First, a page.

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Is joint and muscle pain a common side affect of Imitrex? For treatment of 4-5 migraines a week, I have been taking Imitrex for over a year. It works excellent and gets rid of the headache but I suffer with extreme stiffness, joint and muscle pain so have been in the habit of taking advil along with it. Discussed with my doctor and am now using Topamax and rizatriptan (Maxalt) disintegrating tablets instead of the Imitrex. The rizatriptan did relieve the headache within an hour. Too early to tell if other pains will subside. Am wondering if anyone else has joint pain with Imitrex and whether a build-up of Imitrex is still in my system. Thanks for your help. Lori.
Do you keep the patient information sheets that come with your prescriptions? If not, it would be a good idea to start doing so. Joint and muscle pain can be side effects of Imitrex. They can also be symptoms of Migraine.
Another important issue to consider ...
Scientists around the world are studying pain mechanisms of all kinds. In this article, the characteristics and causes of muscle pain are reviewed. Methods used to conduct experiments to better understand pain are explained. For example, muscle pain can be evoked by internal versus external sources. Ischemia (decreased blood flow) and exercise are two ways to induce muscle pain. Electrical stimulation and mechanical and chemical causes of muscle pain are also discussed. Exploring the causes and effects of muscle pain in an experimental fashion has shown researchers many new things. For example, muscle hyperactivity is not caused by muscle pain in the normal adult. But for someone with chronic musculoskeletal pain, increased electrical activity has been measured in the muscles. This occurs both at rest and after activity. Recent studies have shown us that muscle pain can alter motor control. Muscle pain can cause changes in muscle coordination and changes in motor strategies. The exact ...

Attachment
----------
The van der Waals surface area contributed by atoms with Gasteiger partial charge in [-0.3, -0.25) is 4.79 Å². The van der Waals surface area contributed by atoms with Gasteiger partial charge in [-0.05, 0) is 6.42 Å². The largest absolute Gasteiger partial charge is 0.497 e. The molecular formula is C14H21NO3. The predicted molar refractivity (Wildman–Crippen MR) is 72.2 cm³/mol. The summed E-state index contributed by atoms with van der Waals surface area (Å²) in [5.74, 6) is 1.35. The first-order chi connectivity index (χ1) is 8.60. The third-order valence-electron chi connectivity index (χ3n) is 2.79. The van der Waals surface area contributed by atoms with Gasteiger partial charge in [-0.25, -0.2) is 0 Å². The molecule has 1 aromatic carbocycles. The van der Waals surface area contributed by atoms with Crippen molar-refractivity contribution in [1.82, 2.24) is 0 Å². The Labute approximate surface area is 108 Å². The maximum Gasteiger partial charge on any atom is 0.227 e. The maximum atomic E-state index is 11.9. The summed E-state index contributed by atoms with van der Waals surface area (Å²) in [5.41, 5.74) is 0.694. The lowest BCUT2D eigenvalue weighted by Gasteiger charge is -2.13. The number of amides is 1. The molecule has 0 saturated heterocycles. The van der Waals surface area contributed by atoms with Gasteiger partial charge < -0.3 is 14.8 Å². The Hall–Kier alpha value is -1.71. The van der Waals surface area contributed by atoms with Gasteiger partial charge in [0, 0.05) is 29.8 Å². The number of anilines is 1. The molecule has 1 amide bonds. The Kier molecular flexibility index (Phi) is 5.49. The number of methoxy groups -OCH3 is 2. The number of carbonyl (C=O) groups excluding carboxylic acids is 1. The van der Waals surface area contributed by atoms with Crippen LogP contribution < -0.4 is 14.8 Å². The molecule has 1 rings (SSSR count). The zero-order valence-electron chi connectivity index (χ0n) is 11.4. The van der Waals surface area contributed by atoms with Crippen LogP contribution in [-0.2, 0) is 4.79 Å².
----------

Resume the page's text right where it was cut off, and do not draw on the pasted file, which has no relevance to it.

Knee pain is well known to many athletes. It is also a common complaint in the general population. Pain with stair climbing, sitting too long, squatting, and kneeling is a sign of patellofemoral pain syndrome (PFPS). This problem occurs when the kneecap (patella) doesn't slide up and down properly as the knee is straightened and bent. The thigh muscle, called the quadriceps , moves the patella. This muscle is divided into four parts. Two of these, the vastus medialis obliquus and vastus lateralis, are the focus of many studies. The vastus medialis obliquus (VMO) is the section of muscle on the inside of the front of the thigh. The vastus lateralis (VL) is along the outer front thigh. For many years, it was assumed that strengthening the VMO portion of the muscle would help PFPS. Yet some research showed this wasn't true. Since then, many researchers have been studying the VMO in relation to knee problems. They are trying to find out when and how this muscle works. This may offer some hel...
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